How To Use BERT To Analyze How Relevant Your Content Is

Posted in: SEO

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Something that’s important for SEOs to consider is that in order to understand your content, Google needs to translate it into a numeric value. This is the beset way that search engines can efficiently understand the contents of the web at scale. This conversion is done through what’s called an “embedding model”.

What’s extremely powerful is that once you convert two sets of text into numeric values, you can then measure the “distance” between them (cosine similarity). This is a mathematical  representation of how close to each text value is to one another. The closer they are, the more similar the content is and the more relevant it’s perceived to be. In fact, search engines like Google directly use Similarity to understand if a given page is a close enough match for a given query.

At Go Fish Digital, we wanted to better showcase how Google search and vector embeddings worth together. To demonstrate this, we created a simple Python script that allows you to use BERT in order to calculate how similar a given piece of text is for a target keyword. By running this script you can see there’s a direct Similarity calculation between a given piece of text on the site and the target query.

Here’s how you use it:

Download The Python Script Below

In a text editor, copy & paste the below Python script somewhere on your computer and name it “”


import torch
from transformers import BertTokenizer, BertModel
from sklearn.metrics.pairwise import cosine_similarity

def get_embedding(text, model, tokenizer):
inputs = tokenizer(text, return_tensors=’pt’)
outputs = model(**inputs)
return outputs.last_hidden_state.mean(dim=1).detach().numpy()

def main():
sentence = input(“Sentence: “)
keyword = input(“Keyword: “)

tokenizer = BertTokenizer.from_pretrained(‘bert-base-uncased’)
model = BertModel.from_pretrained(‘bert-base-uncased’)

sentence_embedding = get_embedding(sentence, model, tokenizer)
keyword_embedding = get_embedding(keyword, model, tokenizer)

# Calculate cosine similarity
similarity_score = cosine_similarity(sentence_embedding, keyword_embedding)[0][0]

# Truncate embeddings for display
sentence_embedding_truncated = sentence_embedding[0][:10]
keyword_embedding_truncated = keyword_embedding[0][:10]

print(f”Sentence: {sentence}”)
print(f”Embedding: {sentence_embedding_truncated.tolist()} …”)
print(f”Keyword: {keyword}”)
print(f”Embedding: {keyword_embedding_truncated.tolist()} …”)
print(f”Similarity Score: {similarity_score:.4f}”)

if __name__ == “__main__”:


Install Transformers In Your Terminal

Next, you’ll want to install the Transformers library from Hugging Face. Open up your Terminal and run the following command:

pip install transformers torch


Next you’ll want to execute the actual Python script. In your Terminal, you’re going to want to navigate to the folder on your machine where you have the file saved. To do this, you can right-click your file and then hold down the “Option” key. You’ll see an option to “Copy as a pathname”. You can use the “cd” command to change directories to that pathname.

For me, I used this command to access my downloads folder:

cd /Users/username/Downloads/

Once there, you’ll simply run the python script by using the following command:


You’ll then be prompted to fill out both the content you want to analyze and the keyword you want to compare is against. Type a sentence you’ like to analyze and then hit enter.  Next, enter in the keyword you’re targeting.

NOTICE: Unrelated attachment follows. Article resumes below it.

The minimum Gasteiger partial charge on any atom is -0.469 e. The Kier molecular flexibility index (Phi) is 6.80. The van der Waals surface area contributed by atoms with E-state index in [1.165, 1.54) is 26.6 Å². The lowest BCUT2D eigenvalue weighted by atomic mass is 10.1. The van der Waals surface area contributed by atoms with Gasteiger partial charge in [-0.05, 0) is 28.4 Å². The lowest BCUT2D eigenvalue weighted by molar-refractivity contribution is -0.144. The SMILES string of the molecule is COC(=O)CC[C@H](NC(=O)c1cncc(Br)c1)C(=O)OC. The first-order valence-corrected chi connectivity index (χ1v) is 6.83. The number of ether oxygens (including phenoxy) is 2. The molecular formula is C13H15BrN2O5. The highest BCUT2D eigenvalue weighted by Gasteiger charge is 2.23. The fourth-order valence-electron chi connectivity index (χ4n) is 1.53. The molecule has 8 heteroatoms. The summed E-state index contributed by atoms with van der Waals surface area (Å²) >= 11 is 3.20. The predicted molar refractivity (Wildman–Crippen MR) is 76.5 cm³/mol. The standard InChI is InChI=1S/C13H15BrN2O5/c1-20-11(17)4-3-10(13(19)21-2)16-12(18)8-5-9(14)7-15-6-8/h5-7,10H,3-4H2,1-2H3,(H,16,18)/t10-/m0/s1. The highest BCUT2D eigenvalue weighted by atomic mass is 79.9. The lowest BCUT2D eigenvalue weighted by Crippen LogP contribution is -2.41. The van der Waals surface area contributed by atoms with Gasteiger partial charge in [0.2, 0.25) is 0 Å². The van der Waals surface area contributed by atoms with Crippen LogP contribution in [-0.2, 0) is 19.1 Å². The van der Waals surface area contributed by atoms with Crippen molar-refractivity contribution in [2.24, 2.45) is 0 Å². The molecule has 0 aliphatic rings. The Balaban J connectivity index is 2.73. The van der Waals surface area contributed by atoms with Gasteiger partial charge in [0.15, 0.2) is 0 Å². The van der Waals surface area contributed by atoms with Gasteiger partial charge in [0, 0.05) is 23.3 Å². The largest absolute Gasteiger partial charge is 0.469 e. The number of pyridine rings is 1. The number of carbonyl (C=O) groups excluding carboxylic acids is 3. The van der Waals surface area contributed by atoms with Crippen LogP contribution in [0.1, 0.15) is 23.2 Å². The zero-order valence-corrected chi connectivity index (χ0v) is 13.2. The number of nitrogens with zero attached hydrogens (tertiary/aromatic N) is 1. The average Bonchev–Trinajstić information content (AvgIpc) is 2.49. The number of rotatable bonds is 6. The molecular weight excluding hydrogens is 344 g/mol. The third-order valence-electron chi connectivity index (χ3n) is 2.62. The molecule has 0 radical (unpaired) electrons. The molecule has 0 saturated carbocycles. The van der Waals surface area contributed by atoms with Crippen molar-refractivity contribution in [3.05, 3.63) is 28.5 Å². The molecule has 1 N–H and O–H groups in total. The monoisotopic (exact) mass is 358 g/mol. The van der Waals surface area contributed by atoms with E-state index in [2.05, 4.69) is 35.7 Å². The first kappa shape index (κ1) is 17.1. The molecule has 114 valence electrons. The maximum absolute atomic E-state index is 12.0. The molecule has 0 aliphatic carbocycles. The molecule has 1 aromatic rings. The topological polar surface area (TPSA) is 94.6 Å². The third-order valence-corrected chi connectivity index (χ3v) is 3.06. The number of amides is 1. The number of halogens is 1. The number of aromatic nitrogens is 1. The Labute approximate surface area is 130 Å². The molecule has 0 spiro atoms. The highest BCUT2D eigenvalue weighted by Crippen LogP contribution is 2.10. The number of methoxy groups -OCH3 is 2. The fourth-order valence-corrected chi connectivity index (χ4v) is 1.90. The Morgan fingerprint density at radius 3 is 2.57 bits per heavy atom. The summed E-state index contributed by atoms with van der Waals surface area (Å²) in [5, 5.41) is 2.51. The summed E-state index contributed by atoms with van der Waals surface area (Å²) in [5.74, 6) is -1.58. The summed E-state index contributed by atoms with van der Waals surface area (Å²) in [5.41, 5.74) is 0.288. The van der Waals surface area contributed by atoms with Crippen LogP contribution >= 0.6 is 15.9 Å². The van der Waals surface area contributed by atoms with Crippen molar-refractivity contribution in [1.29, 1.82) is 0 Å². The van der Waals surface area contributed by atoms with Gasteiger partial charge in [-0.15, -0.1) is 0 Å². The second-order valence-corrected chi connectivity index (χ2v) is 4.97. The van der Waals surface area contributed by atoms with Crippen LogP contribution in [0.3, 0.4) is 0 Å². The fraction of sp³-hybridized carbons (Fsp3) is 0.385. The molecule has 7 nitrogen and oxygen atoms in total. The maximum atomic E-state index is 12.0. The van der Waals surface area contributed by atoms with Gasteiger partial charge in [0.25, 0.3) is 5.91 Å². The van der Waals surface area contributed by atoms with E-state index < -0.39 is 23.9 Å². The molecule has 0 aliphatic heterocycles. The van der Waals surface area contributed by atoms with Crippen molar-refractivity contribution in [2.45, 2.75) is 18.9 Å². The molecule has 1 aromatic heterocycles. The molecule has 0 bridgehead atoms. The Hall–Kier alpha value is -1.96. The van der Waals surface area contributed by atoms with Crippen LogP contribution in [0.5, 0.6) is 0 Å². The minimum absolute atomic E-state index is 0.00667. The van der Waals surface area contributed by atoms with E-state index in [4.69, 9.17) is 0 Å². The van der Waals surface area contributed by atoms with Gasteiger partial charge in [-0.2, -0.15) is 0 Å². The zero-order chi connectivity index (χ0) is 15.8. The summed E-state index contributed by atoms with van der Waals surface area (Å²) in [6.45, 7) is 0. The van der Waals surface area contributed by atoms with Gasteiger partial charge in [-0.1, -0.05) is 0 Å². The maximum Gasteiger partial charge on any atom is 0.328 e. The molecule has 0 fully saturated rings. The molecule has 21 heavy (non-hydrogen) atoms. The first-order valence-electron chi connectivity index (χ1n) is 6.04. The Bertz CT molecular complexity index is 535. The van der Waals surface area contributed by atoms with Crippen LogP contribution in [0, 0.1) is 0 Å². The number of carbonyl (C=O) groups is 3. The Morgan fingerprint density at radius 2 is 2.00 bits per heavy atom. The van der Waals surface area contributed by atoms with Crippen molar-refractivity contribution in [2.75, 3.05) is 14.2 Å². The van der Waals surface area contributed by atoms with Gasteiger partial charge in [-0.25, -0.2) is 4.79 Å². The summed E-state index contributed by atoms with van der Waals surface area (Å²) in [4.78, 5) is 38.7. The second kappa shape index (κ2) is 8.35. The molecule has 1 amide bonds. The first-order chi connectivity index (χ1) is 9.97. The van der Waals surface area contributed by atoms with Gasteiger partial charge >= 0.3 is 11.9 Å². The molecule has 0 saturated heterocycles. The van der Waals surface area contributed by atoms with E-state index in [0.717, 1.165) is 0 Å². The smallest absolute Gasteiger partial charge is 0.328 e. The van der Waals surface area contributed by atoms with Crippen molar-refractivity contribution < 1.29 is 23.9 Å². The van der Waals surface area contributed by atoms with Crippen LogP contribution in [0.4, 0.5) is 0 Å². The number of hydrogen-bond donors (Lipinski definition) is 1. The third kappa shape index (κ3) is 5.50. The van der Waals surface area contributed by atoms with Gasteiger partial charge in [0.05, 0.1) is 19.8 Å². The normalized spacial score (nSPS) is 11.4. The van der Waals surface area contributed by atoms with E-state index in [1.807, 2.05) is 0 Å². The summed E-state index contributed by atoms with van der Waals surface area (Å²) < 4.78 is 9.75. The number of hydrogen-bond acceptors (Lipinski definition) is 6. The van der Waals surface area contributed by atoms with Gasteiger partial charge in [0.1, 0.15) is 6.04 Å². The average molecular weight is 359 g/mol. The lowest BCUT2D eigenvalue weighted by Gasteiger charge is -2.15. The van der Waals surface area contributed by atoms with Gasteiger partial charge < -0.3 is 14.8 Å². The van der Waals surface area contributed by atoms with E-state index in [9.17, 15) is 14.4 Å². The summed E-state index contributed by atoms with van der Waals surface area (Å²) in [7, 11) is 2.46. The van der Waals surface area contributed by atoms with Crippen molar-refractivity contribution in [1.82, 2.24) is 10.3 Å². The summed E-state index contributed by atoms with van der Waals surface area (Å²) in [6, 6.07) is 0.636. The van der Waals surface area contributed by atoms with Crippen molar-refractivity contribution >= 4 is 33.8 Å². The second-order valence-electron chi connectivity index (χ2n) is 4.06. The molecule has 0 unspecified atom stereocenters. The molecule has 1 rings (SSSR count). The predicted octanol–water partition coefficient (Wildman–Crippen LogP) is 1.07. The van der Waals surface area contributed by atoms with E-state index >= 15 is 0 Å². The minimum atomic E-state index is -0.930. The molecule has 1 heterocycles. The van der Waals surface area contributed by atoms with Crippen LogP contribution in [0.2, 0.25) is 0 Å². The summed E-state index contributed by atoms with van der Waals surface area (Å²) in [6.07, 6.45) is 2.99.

Generating Embeddings From Text

The first thing the script does is generate a 768 point vector array, or an embedding, for both the sentence and the target keyword.  We truncated this to just 10 vectors for visual purposes. When we say that google creates an embedding, we mean they generate one of these 768 point vector for a piece of content on your site.  This may be entities, paragraphs, headings, or other chunks of text on your page.  In fact, Google can use this same process to convert an image into a 768 point vector array.   Once they have text and images converted into numbers, they can start to process them algorithmically.   One way is to measure how far apart two vectors are.

Analyze Your Content Similarity Score

Next, the Python script will take thw generated embeddings for the sentence and keyword and output a “Similarity Score”. This will be a score from 0 to 1 on how relevant the text is to the query that you entered.

Now this is an extremely simplified way of understanding how relevant your content is to a given query. However it is useful to understand the technical process Google uses to process, understand, and score your content.  You can also use this type of approach as it lets you put a numeric value to your content in terms of how targeted it actually is for the query you want to analyze.

Go Fish Digital’s Similarity Tools

At Go Fish Digital, we’ve actually build some custom Chrome extensions that are able to perform this type of analysis for every section of content on an entire page. The tool will ask for a input query, scrape each section of content on a page, calculate Similarity and then score all analyzed sections. You can see the processed visualized below:

This means, that for an entire page, you can analyze your content section by section to see what’s scoring high in terms of Similarity and what isn’t. You can also run this analysis on competitor pages to see where potential gaps might be. We’re currently running demos on how this tool works for individual sites so don’t hesitate to reach out if you want to learn more.

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